But how much insulation to put in each location, how high of an R-value you need there, and whether batts or loose fill is best, all varies.

Anywhere that you have evenly, standardly spaced studs or rafters, batts insulation should fit snug between the wood and fill in the space sufficiently well. But for non-standard spacing, loose fill insulation is often a better choice.

On an attic floor, loose fill insulation is often used because it can be made to fill in spaces more compactly than can batts; but that's not to say batts can never be used on attic floors either.

In extremely tight spaces, you should consider opting for loose fill; because you never want to squish fiberglass batts insulation to make it fit into cracks and crevices. Of course, we can cut the batts fiberglass and carefully fit it into many small spaces, but in some instances, you almost have to go with loose fill material.

Next, when it comes to walls, you often don't need as high an R-value as with, say, an attic ceiling. The reason is that the siding, plywood, and drywall with also contribute to the overall R-value of the wall - so an 11 might rise to a 14, for example, when insulation and all other materials are taken together. Plus, heat rises and accumulates at the attic ceiling, trying to escape; but that's just not the case with walls. But a prevailing wind facing wall could do well to have a little extra R-value added into it.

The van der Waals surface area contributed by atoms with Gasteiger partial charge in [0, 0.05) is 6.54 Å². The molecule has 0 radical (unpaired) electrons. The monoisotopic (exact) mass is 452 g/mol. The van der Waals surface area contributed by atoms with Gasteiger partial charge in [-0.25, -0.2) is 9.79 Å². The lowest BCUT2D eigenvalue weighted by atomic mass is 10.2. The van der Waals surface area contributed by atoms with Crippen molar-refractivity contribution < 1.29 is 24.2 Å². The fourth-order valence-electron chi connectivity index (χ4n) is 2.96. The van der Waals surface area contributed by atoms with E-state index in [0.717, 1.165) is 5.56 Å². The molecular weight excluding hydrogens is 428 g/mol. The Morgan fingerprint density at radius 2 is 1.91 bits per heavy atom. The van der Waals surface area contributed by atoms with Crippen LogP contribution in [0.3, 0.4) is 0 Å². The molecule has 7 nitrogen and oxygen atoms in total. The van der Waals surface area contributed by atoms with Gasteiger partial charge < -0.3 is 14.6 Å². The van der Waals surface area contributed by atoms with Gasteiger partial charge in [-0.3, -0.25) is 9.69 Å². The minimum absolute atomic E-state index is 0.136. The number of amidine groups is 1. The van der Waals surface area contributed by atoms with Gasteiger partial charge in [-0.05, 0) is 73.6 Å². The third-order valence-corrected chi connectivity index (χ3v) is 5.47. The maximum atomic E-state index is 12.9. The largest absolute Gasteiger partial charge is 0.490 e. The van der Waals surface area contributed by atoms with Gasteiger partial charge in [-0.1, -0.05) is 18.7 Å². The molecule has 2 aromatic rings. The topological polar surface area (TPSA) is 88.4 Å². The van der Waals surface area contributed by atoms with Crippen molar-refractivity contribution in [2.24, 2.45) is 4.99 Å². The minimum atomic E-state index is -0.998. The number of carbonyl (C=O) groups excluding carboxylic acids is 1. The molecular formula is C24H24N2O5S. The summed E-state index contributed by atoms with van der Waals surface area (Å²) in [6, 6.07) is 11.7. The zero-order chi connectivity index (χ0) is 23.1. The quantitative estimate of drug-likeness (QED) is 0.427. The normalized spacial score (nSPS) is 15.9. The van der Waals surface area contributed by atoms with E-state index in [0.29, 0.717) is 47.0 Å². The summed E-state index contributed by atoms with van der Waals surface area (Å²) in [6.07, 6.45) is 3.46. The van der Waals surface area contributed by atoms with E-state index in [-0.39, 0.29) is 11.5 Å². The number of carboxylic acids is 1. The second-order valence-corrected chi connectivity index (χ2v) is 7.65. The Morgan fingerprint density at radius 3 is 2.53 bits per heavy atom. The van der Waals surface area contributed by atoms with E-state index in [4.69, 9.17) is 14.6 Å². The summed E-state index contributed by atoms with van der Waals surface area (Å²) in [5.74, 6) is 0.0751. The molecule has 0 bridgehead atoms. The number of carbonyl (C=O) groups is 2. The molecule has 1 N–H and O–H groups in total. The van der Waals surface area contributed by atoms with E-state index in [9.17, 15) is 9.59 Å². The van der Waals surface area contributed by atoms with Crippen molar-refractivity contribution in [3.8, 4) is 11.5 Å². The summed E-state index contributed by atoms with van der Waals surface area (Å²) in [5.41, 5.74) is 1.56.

Finally, your geographic location also affects how much insulation you need. In the L.A. Area, you don't need as much as in northern Wisconsin or Canada, of course, but you do need enough. And you do want to create a heat envelope that covers the entire house; plus, remember that keeping the cool in and heat out is as much a function of insulation as the opposite.

The Process of Installing Fiberglass Insulation

At Pure Eco, we always install your fiberglass or other insulation product in strict accord with manufacturer's instructions and so as to obtain and long retain the highest possible R-value for your home or business property.

We can give you an accurate quote over the phone, but an on-site inspection may be needed to get an even more precise quote.

After inspecting the are to be insulated, we may need to first clean it to prepare it for the insulation. And we will need to check for drafts and air leaks, large and small, and air seal the area before laying the insulation down. Unless air sealing is done first, you are losing a good deal of the energy efficiency that new fiberglass insulation can bring to you building.